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Archive for Wednesday, July 12, 2006

Young shepherd prepares to showcase his skills at national FFA competition

July 12, 2006

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Making a "Little Bo Peep" or "Baa Baa Black Sheep" joke to Luke Wempe is a bit like making a "Wizard of Oz" joke to a Kansan.

"I've heard it all my life," Wempe said. "If you've got a new one I haven't heard before, I'd love to hear it."

For Wempe, an 18-year-old Lawrence High School graduate, raising sheep is a way of life and something he does well. This spring, he won a statewide Future Farmers of America award for proficiency in producing and marketing sheep, and in coming months he'll be judged against winners from other states in a national competition.

It's the first time in roughly a decade that a high school student from Lawrence has won a statewide FFA proficiency award, said Mark Rickabaugh, Wempe's former FFA adviser at LHS.

"He's a self-starter, I'll say that for him," Rickabaugh said. "He takes charge. He has a lot of initiative."

Luke Wempe, 18, feeds some of his ewes Monday morning on the family farm south of Lawrence. Wempe won a statewide Future Farmers of America award for proficiency in producing and marketing sheep and will compete at the national level.

Luke Wempe, 18, feeds some of his ewes Monday morning on the family farm south of Lawrence. Wempe won a statewide Future Farmers of America award for proficiency in producing and marketing sheep and will compete at the national level.

Wempe, the son of K.C. and Kari Wempe, lives on a farm south of Lawrence between Lone Star and Clinton lakes. He owns a share of his family's corporation, Syndicate Show Lambs, and helps care for a flock that includes five rams and 150 ewes, the breeding females.

Each year the ewes give birth to between 200 and 250 lambs that the family markets throughout the year. Some are bought to be shown at livestock shows, but many go to market.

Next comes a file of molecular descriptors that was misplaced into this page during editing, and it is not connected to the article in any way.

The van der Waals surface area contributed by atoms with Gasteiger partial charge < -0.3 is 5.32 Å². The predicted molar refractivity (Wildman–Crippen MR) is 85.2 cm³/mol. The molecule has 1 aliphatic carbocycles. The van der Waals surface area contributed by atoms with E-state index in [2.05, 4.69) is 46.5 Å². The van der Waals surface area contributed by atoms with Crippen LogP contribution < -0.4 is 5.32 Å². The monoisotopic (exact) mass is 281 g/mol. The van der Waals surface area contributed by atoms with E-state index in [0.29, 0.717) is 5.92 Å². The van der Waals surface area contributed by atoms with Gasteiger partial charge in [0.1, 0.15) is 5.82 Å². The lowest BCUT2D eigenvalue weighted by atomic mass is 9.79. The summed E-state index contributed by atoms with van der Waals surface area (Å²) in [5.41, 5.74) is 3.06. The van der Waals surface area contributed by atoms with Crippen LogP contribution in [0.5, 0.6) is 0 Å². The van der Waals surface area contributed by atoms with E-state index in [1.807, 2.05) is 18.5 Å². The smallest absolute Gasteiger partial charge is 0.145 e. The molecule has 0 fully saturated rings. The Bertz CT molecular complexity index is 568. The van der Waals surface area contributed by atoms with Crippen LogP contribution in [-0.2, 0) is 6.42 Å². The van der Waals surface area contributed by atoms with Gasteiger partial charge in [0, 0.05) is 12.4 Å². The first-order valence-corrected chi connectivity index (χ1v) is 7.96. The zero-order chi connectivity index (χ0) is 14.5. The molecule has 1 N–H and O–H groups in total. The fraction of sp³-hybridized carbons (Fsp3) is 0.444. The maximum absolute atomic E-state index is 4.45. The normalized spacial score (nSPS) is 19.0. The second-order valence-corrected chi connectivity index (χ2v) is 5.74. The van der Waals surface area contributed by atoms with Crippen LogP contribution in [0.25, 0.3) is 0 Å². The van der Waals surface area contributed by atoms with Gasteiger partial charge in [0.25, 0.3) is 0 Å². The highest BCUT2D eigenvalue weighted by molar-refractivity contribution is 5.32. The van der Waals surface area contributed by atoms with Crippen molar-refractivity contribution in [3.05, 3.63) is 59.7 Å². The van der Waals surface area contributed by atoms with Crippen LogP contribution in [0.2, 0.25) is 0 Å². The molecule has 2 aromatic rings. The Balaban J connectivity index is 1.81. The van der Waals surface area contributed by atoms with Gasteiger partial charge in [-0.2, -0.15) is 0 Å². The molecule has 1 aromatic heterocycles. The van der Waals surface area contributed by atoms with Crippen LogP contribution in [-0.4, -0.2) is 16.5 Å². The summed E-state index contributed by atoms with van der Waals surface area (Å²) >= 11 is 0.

"I don't eat sheep. It's one of my little quirks from being around them my whole life," Wempe said. "It's not going to make me all sentimental if I see someone gnawing down on a leg of lamb or something; it's just never seemed appetizing to me."

Luke Wempe on the secret of his successful sheep operation

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Raising sheep involves daily farm chores such as feeding, watering and dispensing medications, but for Wempe it also means marketing the sheep through the Internet and building relationships with buyers.

Luke Wempe, 18, grew up raising sheep and won an award at the state Future Farmers of America contest by describing the business of his farm. Though he's going to college in the fall, he says he'll stay involved with the farm.

Luke Wempe, 18, grew up raising sheep and won an award at the state Future Farmers of America contest by describing the business of his farm. Though he's going to college in the fall, he says he'll stay involved with the farm.

He won the state FFA contest by submitting an eight-page application that described the business aspects of his farm, including detailed financial records of his operating income, assets and liabilities.

"We sell literally across the nation," he said.

This summer, Wempe is working as a part-time producer at KLWN radio and will attend Seward County Community College in the fall on a livestock-judging scholarship. He plans to major in broadcast journalism and possibly in advertising, but he said he would stay involved with the family farm.

Comments

Charles L Bloss Jr 8 years ago

Outstanding young man! He should be applauded for his work, initiative, and especially using the internet to market his product. I raised sheep on a small scale years ago. I really enjoyed the animals, and every part of doing it. I had to stop when I lost two 60 pound twin lambs one night to a cougar. Raising sheep is not for the faint of heart., but it is one of the most gratifying endeavors I ever undertook. I know this young man and his family feels the same. His family is very proud of him, and rightfully so. Thank you, Lynn

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